Physical Chemistry Chemical Physics 10/2013; 15(45). DOI:10.1039/c3cp53394h
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    ABSTRACT: Nickel nanoparticles have been created in an organic-based matrix by the reaction of Ni(COD)2 (COD = 1,5-bis-cyclooctadiene) and 2,3,5,6-tetrafluoro-7,7,8,8-tetracyanoquinodimethane (TCNQF4). The size of the nickel nanoparticles can be controlled by the use of different solvents and inclusion of tetrahydrofuran (THF) within the reaction to stabilise the Ni(0) atoms from the Ni(COD)2. Materials are characterised with a combination of X-ray diffraction, electron microscopy and magnetometry and it is found that samples made using a halocarbon solvent resulted in clustered bulk Ni particles (size ≤ 10 nm) with anomalously high superparamagnetic blocking temperatures. Using an isocyanide solvent produces smaller (size ∼ 1 nm), well dispersed particles that show little evidence of superparamagnetic blocking in the range of temperatures investigated (>2 K). In all samples there is another component which dominates the magnetic response at low temperatures and shows an interesting temperature dependent scaling behaviour when plotted as M vs. B/T which we believe is related to the organo-metallic matrix that the particles are trapped within. We propose that the enhanced blocking temperature of particles synthesised using halocarbon solvents can be attributed to inter-particle dipolar interactions and nanoparticle-matrix exchange interactions.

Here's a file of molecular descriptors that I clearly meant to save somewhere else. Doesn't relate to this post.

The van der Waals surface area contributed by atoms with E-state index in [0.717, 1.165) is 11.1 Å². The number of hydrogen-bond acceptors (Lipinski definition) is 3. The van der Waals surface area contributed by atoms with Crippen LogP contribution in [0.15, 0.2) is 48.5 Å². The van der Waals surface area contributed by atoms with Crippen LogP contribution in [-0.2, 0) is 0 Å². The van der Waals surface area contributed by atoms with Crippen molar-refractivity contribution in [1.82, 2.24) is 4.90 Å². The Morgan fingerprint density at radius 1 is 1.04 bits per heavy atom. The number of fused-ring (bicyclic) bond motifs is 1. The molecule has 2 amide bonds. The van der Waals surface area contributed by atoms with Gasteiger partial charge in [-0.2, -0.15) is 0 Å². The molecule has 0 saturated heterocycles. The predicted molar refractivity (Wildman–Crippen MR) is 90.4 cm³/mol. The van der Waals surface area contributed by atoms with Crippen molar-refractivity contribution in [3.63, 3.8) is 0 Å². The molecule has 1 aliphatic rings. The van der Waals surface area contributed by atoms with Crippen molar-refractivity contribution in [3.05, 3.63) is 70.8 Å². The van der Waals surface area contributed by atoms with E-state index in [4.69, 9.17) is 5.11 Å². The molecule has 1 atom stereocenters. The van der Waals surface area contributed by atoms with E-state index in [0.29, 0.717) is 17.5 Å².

Nanoscale 10/2013; 5(24). DOI:10.1039/c3nr04883g
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    ABSTRACT: We demonstrate a nonequilibrium phase transition in a dilute thermal atomic gas. The phase transition, between states of low and high Rydberg occupancy, is induced by resonant dipole-dipole interactions between Rydberg atoms. The gas can be considered as dilute as the atoms are separated by distances much greater than the wavelength of the optical transitions used to excite them. In the frequency domain, we observe a mean-field shift of the Rydberg state which results in intrinsic optical bistability above a critical Rydberg number density. In the time domain, we observe critical slowing down where the recovery time to system perturbations diverges with critical exponent α=-0.53±0.10. The atomic emission spectrum of the phase with high Rydberg occupancy provides evidence for a superradiant cascade.